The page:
In lieu of an abstract, here is a brief excerpt of the content:

  • The So-What Question
  • Alice Kessler-Harris (bio)

As I think of the history of women’s history, I think of the challenges that we faced at the start of the process: Gerda Lerner called the kind of history we started out with contributions history. We had an obligation, she insisted, to prove that the history of women could be written by excavating the sources that demonstrated not only that women had been present in history but that their absence impoverished the historical enterprise. Women, she wrote, had not simply been adjuncts to history; they had been an essential component of it. Those early excavations opened the field up to the hostile question asked by many of our mostly male colleagues and later taken up by Gerda. So what? So what if we uncovered women? How did our understanding of the past change when we added women to the mix? What did we understand about social circumstance that we had not previously understood? Did finding and including women change our conceptions of the historical process? So What? It’s a question that led Gerda ultimately into her last books, including Why History Matters. It is a question I still ask my graduate students.

In the 1970s, the years when I worked with Gerda most closely, we (we em-battled historians of women) were happy to answer that question simply: adding women, we argued, enriches our knowledge. As Suzanne Lebsock often said, it makes us smarter. We proudly celebrated the recovery of lost women, especially of previously invisible women of color, of the poor, of the wage-earning minority. And yet we sought to rethink the notion of women’s history as a systemic process best comprehended relationally. As students of African American history were beginning to do for race, we wanted to know how the social relations of the sexes affected historical change.

Gerda Lerner initially opposed this initiative for fear that historians would neglect women in favor of masculinity. She had earlier, in her pioneering Black Women in White America, diverted larger questions of race by uncovering a wide array of sources that documented the history of black women. By revealing the presence of sources that illuminated the historical presence of black women, she launched a generation of historians on new research agendas. One might say that she briefly stymied the turn to gender history by insisting on women as the subject of our investigations. Organizing her next book around “women’s culture” and “the female experience,” she sought to demonstrate commonality among women—to find in their shared and quotidian [End Page 12] experiences the sources of a collective consciousness and, ultimately, of women’s liberation.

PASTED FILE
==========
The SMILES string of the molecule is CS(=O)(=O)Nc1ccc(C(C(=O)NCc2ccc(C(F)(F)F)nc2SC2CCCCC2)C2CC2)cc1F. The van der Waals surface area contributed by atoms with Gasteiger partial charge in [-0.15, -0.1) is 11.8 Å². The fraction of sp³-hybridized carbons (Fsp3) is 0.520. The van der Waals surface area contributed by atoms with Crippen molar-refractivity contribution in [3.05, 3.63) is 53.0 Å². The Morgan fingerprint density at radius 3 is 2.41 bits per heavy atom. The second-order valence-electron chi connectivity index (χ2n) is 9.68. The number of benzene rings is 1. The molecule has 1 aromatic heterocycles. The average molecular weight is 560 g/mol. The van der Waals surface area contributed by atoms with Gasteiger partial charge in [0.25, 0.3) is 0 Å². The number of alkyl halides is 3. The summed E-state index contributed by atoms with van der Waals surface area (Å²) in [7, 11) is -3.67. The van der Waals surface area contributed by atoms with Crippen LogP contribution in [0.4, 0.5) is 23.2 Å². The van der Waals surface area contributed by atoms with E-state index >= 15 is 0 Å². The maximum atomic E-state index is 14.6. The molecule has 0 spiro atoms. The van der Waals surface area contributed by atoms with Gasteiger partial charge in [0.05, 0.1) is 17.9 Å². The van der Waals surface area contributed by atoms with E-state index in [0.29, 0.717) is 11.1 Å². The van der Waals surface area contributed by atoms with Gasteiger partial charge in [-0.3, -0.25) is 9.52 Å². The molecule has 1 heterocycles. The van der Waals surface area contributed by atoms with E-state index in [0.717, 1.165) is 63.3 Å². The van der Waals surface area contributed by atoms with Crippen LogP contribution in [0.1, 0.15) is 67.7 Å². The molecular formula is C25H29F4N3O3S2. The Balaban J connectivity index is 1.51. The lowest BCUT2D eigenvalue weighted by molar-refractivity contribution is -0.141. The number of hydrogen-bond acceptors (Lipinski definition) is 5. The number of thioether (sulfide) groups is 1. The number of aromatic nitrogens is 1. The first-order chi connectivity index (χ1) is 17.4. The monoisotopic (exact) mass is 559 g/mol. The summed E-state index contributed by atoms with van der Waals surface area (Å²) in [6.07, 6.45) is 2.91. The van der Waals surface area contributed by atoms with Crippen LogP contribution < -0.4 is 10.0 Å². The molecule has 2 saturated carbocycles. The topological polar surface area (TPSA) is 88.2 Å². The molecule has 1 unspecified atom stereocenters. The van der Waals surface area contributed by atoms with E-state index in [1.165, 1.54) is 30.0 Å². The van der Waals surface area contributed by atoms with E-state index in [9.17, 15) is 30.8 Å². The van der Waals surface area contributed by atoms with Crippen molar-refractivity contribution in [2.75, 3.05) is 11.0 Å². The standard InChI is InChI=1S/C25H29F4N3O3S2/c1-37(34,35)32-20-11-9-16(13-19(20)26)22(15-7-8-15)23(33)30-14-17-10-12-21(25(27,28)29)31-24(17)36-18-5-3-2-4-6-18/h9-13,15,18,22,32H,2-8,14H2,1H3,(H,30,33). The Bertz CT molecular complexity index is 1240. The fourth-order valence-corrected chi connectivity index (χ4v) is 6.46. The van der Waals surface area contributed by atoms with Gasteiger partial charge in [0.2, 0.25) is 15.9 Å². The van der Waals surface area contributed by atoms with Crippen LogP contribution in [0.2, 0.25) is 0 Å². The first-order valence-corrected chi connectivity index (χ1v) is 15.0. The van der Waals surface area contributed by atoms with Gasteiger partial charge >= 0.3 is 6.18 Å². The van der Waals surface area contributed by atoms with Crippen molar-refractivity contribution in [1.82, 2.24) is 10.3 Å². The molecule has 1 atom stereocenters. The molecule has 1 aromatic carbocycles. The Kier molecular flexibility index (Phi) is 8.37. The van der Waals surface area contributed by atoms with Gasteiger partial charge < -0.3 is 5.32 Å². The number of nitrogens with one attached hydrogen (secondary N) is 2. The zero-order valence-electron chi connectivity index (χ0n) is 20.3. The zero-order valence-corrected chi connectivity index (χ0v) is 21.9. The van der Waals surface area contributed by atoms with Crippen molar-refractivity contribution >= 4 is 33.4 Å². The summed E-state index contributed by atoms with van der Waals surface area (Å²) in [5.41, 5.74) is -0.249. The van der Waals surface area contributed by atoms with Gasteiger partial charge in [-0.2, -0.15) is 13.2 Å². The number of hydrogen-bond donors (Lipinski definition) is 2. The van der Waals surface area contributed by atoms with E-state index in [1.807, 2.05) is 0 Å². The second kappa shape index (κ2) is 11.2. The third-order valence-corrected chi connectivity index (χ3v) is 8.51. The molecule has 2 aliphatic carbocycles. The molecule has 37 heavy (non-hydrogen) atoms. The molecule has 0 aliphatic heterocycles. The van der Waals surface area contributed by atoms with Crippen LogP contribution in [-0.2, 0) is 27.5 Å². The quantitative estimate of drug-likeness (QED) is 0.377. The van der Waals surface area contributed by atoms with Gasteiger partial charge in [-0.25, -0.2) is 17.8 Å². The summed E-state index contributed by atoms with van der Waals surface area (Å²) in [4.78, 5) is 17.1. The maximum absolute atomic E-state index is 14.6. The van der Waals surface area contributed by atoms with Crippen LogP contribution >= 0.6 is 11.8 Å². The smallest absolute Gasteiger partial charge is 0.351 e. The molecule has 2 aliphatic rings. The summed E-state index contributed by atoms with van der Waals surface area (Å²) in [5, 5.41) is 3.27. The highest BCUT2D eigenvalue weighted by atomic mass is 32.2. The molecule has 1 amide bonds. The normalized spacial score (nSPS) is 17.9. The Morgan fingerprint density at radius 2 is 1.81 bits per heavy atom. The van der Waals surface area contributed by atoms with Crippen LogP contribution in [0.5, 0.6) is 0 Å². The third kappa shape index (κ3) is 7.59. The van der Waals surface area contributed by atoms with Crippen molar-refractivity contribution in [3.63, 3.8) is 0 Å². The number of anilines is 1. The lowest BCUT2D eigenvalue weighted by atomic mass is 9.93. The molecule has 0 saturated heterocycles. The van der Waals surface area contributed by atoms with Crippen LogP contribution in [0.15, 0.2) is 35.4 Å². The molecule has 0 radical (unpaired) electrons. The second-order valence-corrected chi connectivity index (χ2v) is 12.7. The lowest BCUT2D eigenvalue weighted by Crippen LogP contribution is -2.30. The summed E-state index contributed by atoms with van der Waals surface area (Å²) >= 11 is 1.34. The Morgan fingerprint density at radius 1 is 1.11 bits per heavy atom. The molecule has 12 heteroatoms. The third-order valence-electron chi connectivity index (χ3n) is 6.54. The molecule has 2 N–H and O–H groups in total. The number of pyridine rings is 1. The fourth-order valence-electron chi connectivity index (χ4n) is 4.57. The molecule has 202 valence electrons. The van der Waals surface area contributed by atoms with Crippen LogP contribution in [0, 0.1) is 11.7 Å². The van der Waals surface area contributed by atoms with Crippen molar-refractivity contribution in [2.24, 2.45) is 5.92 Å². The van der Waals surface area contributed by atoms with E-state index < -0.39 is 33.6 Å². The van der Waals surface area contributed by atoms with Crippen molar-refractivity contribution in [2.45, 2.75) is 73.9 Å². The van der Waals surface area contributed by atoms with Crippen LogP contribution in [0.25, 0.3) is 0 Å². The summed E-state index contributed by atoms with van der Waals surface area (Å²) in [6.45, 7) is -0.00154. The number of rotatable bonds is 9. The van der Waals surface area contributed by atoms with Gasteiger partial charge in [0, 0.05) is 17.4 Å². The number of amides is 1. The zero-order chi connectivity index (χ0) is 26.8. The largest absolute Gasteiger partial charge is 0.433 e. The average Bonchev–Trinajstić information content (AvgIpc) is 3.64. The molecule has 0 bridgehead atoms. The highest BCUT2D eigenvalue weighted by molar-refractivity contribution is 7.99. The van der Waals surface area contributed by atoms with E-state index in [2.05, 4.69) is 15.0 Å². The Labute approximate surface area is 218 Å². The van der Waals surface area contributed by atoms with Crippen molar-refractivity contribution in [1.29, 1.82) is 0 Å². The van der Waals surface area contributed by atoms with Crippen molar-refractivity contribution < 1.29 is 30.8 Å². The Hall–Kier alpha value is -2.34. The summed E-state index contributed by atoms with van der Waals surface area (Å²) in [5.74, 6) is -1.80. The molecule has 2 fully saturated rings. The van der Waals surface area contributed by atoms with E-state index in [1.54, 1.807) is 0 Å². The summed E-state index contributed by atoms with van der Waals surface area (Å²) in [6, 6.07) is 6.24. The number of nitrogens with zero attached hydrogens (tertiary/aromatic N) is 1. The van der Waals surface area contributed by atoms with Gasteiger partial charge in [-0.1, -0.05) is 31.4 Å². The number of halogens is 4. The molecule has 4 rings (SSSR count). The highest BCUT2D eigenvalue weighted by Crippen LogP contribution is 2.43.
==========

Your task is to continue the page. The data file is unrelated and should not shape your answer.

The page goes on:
That move proved problematic for students of race and of class, like me. I had learned rather painfully to pay attention to relational questions in the course of a dissertation on New York’s Jewish immigrant community of the 1890s. Focusing on the Jewish labor movement, I had entirely ignored the existence of women on the then-prevailing assumption that paid work was for men and that the labor movement was therefore necessarily male. The motivating forces for social change, I believed, emanated from differences in religion and ethnicity and above all tensions in class and culture.

I defended my dissertation in 1968, just in time to discover an emerging women’s movement. Informed by my uncomfortable graduate school experience as a woman, and embarrassed that I had systematically discarded evidence about women’s activism, I began research on my first articles by searching for the women workers and trade unionists I had missed. I was, as you can imagine, acutely conscious of class. Already familiar with the work of E. P. Thompson, who defined class as an ongoing interaction between traditional cultures and the tensions created by new means of production, I quickly became involved in a Marxist-feminist study group. This posed conceptual problems: If class and ethnicity and religion had constituted the analytic centers of my questions as a labor historian, how would I incorporate gender? What role would it play in the historical dramas I was trying to illuminate? So what if I found the laboring women? What...


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pp. 12-16
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